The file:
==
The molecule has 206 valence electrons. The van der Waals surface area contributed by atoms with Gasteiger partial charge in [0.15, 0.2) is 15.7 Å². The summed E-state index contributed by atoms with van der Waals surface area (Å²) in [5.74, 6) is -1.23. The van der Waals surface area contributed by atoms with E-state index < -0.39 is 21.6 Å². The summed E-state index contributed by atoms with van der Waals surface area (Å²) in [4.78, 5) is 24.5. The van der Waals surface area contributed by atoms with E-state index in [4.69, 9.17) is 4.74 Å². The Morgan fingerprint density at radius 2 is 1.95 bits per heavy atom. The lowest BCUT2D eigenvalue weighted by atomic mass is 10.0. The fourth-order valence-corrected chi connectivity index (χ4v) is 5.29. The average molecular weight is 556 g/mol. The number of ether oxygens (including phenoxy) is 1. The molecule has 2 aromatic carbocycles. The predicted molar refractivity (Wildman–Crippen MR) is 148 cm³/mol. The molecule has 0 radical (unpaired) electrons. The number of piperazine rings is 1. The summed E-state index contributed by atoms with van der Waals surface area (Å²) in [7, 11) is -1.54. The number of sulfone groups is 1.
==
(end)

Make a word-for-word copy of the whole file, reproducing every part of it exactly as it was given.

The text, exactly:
The molecule has 206 valence electrons. The van der Waals surface area contributed by atoms with Gasteiger partial charge in [0.15, 0.2) is 15.7 Å². The summed E-state index contributed by atoms with van der Waals surface area (Å²) in [5.74, 6) is -1.23. The van der Waals surface area contributed by atoms with E-state index < -0.39 is 21.6 Å². The summed E-state index contributed by atoms with van der Waals surface area (Å²) in [4.78, 5) is 24.5. The van der Waals surface area contributed by atoms with E-state index in [4.69, 9.17) is 4.74 Å². The Morgan fingerprint density at radius 2 is 1.95 bits per heavy atom. The lowest BCUT2D eigenvalue weighted by atomic mass is 10.0. The fourth-order valence-corrected chi connectivity index (χ4v) is 5.29. The average molecular weight is 556 g/mol. The number of ether oxygens (including phenoxy) is 1. The molecule has 2 aromatic carbocycles. The predicted molar refractivity (Wildman–Crippen MR) is 148 cm³/mol. The molecule has 0 radical (unpaired) electrons. The number of piperazine rings is 1. The summed E-state index contributed by atoms with van der Waals surface area (Å²) in [7, 11) is -1.54. The number of sulfone groups is 1.